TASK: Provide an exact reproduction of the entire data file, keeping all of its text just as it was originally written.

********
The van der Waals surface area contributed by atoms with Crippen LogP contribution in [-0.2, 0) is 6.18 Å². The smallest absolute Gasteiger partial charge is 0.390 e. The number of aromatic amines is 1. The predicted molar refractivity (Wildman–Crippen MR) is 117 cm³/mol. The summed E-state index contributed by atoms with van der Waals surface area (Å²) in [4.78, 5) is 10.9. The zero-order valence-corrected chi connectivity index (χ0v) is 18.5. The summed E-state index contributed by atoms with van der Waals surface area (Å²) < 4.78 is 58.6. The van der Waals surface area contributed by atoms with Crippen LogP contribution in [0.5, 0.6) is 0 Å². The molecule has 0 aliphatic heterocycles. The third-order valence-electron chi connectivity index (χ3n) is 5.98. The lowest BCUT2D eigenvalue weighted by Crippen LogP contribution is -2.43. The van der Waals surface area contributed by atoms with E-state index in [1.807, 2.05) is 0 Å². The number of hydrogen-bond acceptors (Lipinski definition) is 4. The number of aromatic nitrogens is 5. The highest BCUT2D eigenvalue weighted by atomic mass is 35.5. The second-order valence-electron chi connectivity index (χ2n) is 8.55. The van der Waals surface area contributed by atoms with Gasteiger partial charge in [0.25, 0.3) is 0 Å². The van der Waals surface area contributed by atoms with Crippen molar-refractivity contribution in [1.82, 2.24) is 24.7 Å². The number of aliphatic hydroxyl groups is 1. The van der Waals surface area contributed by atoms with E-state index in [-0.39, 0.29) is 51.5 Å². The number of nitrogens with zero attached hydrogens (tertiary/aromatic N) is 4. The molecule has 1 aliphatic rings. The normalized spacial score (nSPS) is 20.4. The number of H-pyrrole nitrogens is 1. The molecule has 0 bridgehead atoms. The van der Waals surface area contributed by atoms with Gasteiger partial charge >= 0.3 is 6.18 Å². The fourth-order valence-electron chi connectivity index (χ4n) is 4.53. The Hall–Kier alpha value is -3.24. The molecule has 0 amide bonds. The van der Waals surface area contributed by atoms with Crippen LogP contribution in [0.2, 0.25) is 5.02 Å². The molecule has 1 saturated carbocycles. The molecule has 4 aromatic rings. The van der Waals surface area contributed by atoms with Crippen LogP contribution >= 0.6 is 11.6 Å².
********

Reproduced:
The van der Waals surface area contributed by atoms with Crippen LogP contribution in [-0.2, 0) is 6.18 Å². The smallest absolute Gasteiger partial charge is 0.390 e. The number of aromatic amines is 1. The predicted molar refractivity (Wildman–Crippen MR) is 117 cm³/mol. The summed E-state index contributed by atoms with van der Waals surface area (Å²) in [4.78, 5) is 10.9. The zero-order valence-corrected chi connectivity index (χ0v) is 18.5. The summed E-state index contributed by atoms with van der Waals surface area (Å²) < 4.78 is 58.6. The van der Waals surface area contributed by atoms with Crippen LogP contribution in [0.5, 0.6) is 0 Å². The molecule has 0 aliphatic heterocycles. The third-order valence-electron chi connectivity index (χ3n) is 5.98. The lowest BCUT2D eigenvalue weighted by Crippen LogP contribution is -2.43. The van der Waals surface area contributed by atoms with E-state index in [1.807, 2.05) is 0 Å². The number of hydrogen-bond acceptors (Lipinski definition) is 4. The number of aromatic nitrogens is 5. The highest BCUT2D eigenvalue weighted by atomic mass is 35.5. The second-order valence-electron chi connectivity index (χ2n) is 8.55. The van der Waals surface area contributed by atoms with Gasteiger partial charge in [0.25, 0.3) is 0 Å². The van der Waals surface area contributed by atoms with Crippen molar-refractivity contribution in [1.82, 2.24) is 24.7 Å². The number of aliphatic hydroxyl groups is 1. The van der Waals surface area contributed by atoms with E-state index in [-0.39, 0.29) is 51.5 Å². The number of nitrogens with zero attached hydrogens (tertiary/aromatic N) is 4. The molecule has 1 aliphatic rings. The normalized spacial score (nSPS) is 20.4. The number of H-pyrrole nitrogens is 1. The molecule has 0 bridgehead atoms. The van der Waals surface area contributed by atoms with Gasteiger partial charge >= 0.3 is 6.18 Å². The fourth-order valence-electron chi connectivity index (χ4n) is 4.53. The Hall–Kier alpha value is -3.24. The molecule has 0 amide bonds. The van der Waals surface area contributed by atoms with Crippen LogP contribution in [0.2, 0.25) is 5.02 Å². The molecule has 1 saturated carbocycles. The molecule has 4 aromatic rings. The van der Waals surface area contributed by atoms with Crippen LogP contribution >= 0.6 is 11.6 Å².